View complete answer

What is the famous line of Aristotle?

I count him braver who overcomes his desires than him who conquers his enemies; for the hardest victory is over self.
View complete answer

What is the famous line of Socrates?

, (?) Quotes are added by the Goodreads community and are not verified by Goodreads. (Learn more) Showing 1-30 of 409 “The only true wisdom is in knowing you know nothing.” ― Socrates “The unexamined life is not worth living.” ― Socrates “I cannot teach anybody anything.

I can only make them think” ― Socrates “There is only one good, knowledge, and one evil, ignorance.” ― Socrates “Be kind, for everyone you meet is fighting a hard battle.” ― Socrates “Wonder is the beginning of wisdom.” ― Socrates “Strong minds discuss ideas, average minds discuss events, weak minds discuss people.” ― Socrates “To find yourself, think for yourself.” ― Socrates “Education is the kindling of a flame, not the filling of a vessel.” ― Socrates “By all means marry; if you get a good wife, you’ll become happy; if you get a bad one, you’ll become a philosopher.” ― Socrates “He who is not contented with what he has, would not be contented with what he would like to have.” ― Socrates “Be slow to fall into friendship, but when you are in, continue firm and constant.” ― Socrates “If you don’t get what you want, you suffer; if you get what you don’t want, you suffer; even when you get exactly what you want, you still suffer because you can’t hold on to it forever.

Your mind is your predicament. It wants to be free of change. Free of pain, free of the obligations of life and death. But change is law and no amount of pretending will alter that reality.” ― Socrates “Sometimes you put walls up not to keep people out, but to see who cares enough to break them down.” ― Socrates “The children now love luxury; they have bad manners, contempt for authority; they show disrespect for elders and love chatter in place of exercise.

Children are now tyrants, not the servants of their households. They no longer rise when elders enter the room. They contradict their parents, chatter before company, gobble up dainties at the table, cross their legs, and tyrannize their teachers.” ― Socrates “No man has the right to be an amateur in the matter of physical training.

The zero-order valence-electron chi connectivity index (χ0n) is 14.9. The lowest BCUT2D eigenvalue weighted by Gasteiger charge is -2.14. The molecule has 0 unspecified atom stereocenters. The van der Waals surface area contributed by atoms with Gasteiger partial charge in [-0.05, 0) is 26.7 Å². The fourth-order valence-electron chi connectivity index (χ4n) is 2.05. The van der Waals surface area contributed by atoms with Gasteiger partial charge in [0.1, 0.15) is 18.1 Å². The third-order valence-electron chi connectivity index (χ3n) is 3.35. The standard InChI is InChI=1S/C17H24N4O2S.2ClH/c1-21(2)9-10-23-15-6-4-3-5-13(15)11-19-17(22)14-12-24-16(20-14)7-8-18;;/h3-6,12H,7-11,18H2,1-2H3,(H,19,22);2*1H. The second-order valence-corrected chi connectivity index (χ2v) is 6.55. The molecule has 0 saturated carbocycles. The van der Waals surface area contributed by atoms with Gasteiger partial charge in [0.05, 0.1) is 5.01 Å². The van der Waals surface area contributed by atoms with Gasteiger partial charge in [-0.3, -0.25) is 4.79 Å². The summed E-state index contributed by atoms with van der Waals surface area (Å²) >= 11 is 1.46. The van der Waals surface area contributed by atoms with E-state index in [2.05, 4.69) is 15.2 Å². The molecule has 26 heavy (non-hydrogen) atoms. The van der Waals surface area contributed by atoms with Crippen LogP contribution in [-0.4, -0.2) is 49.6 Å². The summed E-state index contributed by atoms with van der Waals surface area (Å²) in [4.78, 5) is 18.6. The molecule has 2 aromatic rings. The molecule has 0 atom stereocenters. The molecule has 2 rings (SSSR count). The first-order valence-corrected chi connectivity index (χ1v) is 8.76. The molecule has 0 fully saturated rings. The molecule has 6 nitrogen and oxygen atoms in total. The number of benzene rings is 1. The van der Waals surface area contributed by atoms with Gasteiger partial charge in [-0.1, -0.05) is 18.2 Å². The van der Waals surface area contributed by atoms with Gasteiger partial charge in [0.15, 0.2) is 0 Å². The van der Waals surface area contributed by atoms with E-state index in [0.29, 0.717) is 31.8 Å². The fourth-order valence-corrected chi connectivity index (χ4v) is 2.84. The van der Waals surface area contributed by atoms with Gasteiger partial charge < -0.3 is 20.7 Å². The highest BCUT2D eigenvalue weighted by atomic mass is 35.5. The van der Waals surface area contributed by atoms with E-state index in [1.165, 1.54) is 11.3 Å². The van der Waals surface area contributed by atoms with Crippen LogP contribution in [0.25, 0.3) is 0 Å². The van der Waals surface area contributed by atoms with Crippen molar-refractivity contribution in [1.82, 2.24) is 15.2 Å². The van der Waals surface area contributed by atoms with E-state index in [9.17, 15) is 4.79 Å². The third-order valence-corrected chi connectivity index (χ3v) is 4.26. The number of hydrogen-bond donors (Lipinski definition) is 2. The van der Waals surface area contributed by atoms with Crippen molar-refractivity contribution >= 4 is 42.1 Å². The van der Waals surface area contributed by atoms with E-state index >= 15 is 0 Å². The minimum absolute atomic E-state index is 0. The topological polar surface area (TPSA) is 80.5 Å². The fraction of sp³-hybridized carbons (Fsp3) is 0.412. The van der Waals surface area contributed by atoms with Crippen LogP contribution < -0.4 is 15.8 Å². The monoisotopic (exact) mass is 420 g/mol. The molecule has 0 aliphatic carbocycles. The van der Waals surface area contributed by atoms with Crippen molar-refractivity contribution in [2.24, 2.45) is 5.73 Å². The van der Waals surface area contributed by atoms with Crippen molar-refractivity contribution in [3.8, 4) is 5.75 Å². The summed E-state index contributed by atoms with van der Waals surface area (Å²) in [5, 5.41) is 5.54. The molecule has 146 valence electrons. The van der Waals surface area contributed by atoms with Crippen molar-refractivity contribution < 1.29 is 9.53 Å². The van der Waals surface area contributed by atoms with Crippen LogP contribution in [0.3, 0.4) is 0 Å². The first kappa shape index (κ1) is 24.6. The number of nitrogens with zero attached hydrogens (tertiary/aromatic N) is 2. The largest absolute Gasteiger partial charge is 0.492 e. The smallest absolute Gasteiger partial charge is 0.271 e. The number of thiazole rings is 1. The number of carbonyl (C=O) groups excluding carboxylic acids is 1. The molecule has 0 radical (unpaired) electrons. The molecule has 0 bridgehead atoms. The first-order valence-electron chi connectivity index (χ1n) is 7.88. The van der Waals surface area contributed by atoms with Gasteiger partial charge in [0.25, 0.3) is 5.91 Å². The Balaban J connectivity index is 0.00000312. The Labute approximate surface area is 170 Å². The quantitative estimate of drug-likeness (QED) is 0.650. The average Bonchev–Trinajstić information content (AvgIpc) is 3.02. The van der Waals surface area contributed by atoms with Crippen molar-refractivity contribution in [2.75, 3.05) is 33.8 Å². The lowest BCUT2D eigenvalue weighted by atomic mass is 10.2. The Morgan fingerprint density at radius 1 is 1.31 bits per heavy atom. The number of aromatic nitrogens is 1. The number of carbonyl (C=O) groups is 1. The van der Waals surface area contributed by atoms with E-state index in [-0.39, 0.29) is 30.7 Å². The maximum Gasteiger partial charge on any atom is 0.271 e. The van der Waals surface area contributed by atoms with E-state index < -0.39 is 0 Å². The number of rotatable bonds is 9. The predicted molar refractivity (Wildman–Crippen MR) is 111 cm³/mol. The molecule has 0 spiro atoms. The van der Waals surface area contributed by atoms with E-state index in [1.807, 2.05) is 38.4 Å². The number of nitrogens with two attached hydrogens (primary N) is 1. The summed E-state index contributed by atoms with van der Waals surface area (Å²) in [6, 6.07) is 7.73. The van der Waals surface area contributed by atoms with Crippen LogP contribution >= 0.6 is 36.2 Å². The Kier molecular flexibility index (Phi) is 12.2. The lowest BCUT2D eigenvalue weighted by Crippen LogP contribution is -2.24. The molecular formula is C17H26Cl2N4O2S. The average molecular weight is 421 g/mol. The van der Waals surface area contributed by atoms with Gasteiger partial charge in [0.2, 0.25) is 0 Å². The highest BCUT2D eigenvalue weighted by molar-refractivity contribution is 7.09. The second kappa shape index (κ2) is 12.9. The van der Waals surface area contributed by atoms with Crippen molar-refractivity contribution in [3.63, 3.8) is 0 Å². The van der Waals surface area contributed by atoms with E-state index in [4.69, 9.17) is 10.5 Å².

It is a shame for a man to grow old without seeing the beauty and strength of which his body is capable.” ― Socrates “The secret of happiness, you see, is not found in seeking more, but in developing the capacity to enjoy less.” ― Socrates “Know thyself.” ― Socrates “Let him who would move the world first move himself.” ― Socrates “Death may be the greatest of all human blessings.” ― Socrates “Employ your time in improving yourself by other men’s writings so that you shall come easily by what others have labored hard for.” ― Socrates “The hour of departure has arrived, and we go our separate ways, I to die, and you to live.

Which of these two is better only God knows.” ― Socrates “The only good is knowledge and the only evil is ignorance.” ― Socrates “Do not do to others what angers you if done to you by others.” ― Socrates “I am not an Athenian or a Greek, but a citizen of the world.” ” ― Socrates “Every action has its pleasures and its price.” ― Socrates “I examined the poets, and I look on them as people whose talent overawes both themselves and others, people who present themselves as wise men and are taken as such, when they are nothing of the sort.

From poets, I moved to artists. No one was more ignorant about the arts than I; no one was more convinced that artists possessed really beautiful secrets. However, I noticed that their condition was no better than that of the poets and that both of them have the same misconceptions.

Because the most skillful among them excel in their specialty, they look upon themselves as the wisest of men. In my eyes, this presumption completely tarnished their knowledge. As a result, putting myself in the place of the oracle and asking myself what I would prefer to be — what I was or what they were, to know what they have learned or to know that I know nothing — I replied to myself and to the god: I wish to remain who I am.

We do not know — neither the sophists, nor the orators, nor the artists, nor I— what the True, the Good, and the Beautiful are. But there is this difference between us: although these people know nothing, they all believe they know something; whereas, I, if I know nothing, at least have no doubts about it.

As a result, all this superiority in wisdom which the oracle has attributed to me reduces itself to the single point that I am strongly convinced that I am ignorant of what I do not know.” ― Socrates “Prefer knowledge to wealth, for the one is transitory, the other perpetual.” ― Socrates “We cannot live better than in seeking to become better.” ― Socrates Welcome back.

Just a moment while we sign you in to your Goodreads account.
View complete answer

What is the famous line of Immanuel Kant?

Immanuel Kant: Greatest Quotes Immanuel Kant was a German philosopher and an influential mind in the philosophy of Enlightenment. He promoted the idea that one should think feely and autonomously, without influence from authority or doctrine. One of Kant’s core beliefs was that reason is the ultimate source of morality and that what we perceive as beauty and desirable is subjective and dependent on the mind of the individual.

Ant also proposed that because of our lack of information and tangible evidence, it is impossible to know whether or not God, or an afterlife, really exists. He put forward the sentiment that people are justified in believing in God, despite not being able to know of it’s existence. The quotes below are some of his best.